Kachemak Crane Watch needs your participation during Kachemak Crane Watch’s annual Sandhill Crane Count Days. Please share this info with other crane lovers and count the cranes where you see them with the needed info as noted in the poster below. Please submit your info on the day of each count, or as soon as you can before the next Count Day.
Saturday – August 27 – Crane Count – Day One Friday – September 2 – Crane Count – Day Two Thursday – September 8 – Crane Count – Final Day
Citizen Scientists needed for Kachemak Crane Watch’s Sandhill Crane population survey in the Homer area (Anchor Point South). Kachemak Crane Watch would like to know of specific crane sightings with the following information; please report:
- The number of adults, colts, or banded cranes;
- Location of sighting;
- Date of observation.
Send all observations to email@example.com or by call 907-235-6262.
For more information, contact Nina Faust at 235-6262.
The past few weeks, Kachemak Crane Watch has been receiving reports of Sandhill Cranes walking roads in town that are very busy with speeding cars and near power lines. Callers are asking why cranes are in this part of town in the middle of the street. Many callers are concerned for the cranes and noted people in the area are feeding corn to attract cranes to their homes.
When I have given Kachemak Crane Watch presentations about cranes and folks ask if it is ok to put out corn, I tell folks corn should not be put out to attract cranes if they live near power lines, near a busy street or congested areas where cranes walk down or alongside the road, or where cranes crossing the road might get hit by a car.
Many roads in town are dangerous for cranes. Cars driving too fast on roads, with poor visibility due to blind corners and hills, may suddenly encounter cranes in the road or along side the road. Cranes in the road can be struck, killing or injuring the crane and potentially damaging the car and injuring occupants. Panicked cranes can fly into roads and be hit by passing cars.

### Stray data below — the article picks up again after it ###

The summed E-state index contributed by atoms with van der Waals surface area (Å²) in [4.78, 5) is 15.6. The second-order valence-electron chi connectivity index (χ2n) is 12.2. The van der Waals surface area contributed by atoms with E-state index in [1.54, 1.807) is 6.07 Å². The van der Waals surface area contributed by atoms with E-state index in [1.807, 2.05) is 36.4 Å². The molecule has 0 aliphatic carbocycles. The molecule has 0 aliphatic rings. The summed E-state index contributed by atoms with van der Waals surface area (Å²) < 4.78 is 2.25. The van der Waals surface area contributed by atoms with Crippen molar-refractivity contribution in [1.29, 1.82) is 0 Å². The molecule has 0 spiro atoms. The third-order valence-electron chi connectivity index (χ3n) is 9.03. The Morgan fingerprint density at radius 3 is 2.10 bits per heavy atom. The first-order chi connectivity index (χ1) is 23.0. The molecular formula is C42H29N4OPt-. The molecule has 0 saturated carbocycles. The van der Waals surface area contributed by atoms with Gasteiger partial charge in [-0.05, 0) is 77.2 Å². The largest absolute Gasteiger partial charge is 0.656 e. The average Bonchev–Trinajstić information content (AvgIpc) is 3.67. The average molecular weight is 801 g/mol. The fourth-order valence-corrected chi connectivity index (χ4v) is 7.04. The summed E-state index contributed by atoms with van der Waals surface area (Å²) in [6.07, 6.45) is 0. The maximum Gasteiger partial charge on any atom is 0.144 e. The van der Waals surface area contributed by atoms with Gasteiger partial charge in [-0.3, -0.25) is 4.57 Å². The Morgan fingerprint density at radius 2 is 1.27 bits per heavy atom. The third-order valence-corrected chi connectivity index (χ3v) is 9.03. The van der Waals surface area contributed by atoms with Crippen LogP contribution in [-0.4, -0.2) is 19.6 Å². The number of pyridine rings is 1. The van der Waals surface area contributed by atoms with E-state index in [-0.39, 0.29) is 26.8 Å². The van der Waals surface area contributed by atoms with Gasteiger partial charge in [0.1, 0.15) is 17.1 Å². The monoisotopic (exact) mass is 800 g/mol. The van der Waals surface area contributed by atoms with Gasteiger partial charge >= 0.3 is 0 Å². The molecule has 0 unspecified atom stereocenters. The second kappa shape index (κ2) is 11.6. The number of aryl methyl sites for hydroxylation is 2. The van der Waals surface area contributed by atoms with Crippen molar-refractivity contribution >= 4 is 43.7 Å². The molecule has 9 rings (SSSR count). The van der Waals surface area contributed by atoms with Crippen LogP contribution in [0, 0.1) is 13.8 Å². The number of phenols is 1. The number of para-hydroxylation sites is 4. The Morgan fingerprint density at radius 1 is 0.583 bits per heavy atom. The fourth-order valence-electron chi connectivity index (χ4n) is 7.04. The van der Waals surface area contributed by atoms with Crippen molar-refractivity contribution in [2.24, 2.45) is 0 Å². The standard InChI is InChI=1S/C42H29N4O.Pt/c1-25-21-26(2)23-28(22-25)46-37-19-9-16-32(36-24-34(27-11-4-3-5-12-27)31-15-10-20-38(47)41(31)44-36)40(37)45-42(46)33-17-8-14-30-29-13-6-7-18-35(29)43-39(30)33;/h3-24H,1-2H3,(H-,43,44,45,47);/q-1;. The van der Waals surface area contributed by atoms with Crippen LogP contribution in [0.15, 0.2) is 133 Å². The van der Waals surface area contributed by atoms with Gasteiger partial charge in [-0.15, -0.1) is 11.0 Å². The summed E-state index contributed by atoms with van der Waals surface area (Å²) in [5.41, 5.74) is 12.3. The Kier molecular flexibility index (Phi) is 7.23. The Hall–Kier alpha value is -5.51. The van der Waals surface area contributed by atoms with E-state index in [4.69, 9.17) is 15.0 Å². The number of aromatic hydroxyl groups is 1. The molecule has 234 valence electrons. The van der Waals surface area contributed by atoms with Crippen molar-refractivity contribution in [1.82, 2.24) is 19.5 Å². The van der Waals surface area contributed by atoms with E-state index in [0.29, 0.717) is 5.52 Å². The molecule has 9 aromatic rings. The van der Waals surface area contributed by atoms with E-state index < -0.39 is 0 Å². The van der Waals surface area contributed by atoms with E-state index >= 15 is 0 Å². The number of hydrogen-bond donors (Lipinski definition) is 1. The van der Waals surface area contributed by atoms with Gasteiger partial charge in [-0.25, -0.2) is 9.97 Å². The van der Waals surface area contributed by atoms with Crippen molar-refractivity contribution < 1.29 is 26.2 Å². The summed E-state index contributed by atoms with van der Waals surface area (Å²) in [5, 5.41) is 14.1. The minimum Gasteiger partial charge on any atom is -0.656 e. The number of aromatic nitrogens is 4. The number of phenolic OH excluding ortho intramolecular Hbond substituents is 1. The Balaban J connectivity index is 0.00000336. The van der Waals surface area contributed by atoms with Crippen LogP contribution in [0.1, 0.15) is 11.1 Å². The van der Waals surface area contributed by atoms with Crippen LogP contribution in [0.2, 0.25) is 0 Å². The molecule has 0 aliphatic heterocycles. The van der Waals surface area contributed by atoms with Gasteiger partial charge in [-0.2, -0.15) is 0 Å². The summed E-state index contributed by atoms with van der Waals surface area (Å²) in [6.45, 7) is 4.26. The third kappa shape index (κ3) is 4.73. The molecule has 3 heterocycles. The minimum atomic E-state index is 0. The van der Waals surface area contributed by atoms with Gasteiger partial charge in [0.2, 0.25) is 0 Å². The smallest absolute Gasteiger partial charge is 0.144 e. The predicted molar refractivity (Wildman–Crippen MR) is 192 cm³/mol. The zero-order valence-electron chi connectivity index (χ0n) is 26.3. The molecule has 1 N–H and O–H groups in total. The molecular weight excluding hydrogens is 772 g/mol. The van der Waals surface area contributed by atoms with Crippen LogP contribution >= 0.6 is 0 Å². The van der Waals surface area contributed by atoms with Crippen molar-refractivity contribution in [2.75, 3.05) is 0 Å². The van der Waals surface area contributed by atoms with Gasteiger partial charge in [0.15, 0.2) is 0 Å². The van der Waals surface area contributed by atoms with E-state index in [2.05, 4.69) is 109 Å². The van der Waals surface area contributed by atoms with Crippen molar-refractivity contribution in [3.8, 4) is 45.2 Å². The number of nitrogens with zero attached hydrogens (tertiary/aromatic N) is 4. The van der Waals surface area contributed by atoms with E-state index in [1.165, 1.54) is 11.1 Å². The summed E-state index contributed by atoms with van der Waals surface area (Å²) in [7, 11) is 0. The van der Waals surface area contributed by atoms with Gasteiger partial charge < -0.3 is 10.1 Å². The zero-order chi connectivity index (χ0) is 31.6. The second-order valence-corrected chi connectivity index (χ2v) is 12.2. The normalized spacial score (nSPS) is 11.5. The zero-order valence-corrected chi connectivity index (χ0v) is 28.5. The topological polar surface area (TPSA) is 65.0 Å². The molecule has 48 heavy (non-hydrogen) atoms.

Power lines are a major mortality factor for cranes and many are killed or badly injured crashing into them when they fly off in a panic. I have seen cranes with their jaws just hanging, a severe injury most likely caused by catching their beak on a power line. These cranes most likely die a horrible death.
Cranes are wonderful to have around, but attracting them into a busy neighborhood not only endangers the cranes, but also may cause problems for people who have gone to a lot of trouble putting in elaborate gardens. Cranes may destroy garden plants and flowers in search for worms.
Use common sense and err on the side of keeping cranes safe. If you live near hazards to cranes, don’t put corn out for them. The cranes will find sufficient food to survive without the addition of corn to their diet.
Photos below by Nina Faust, Kachemak Crane Watch
All photos taken on Inspiration Ridge Preserve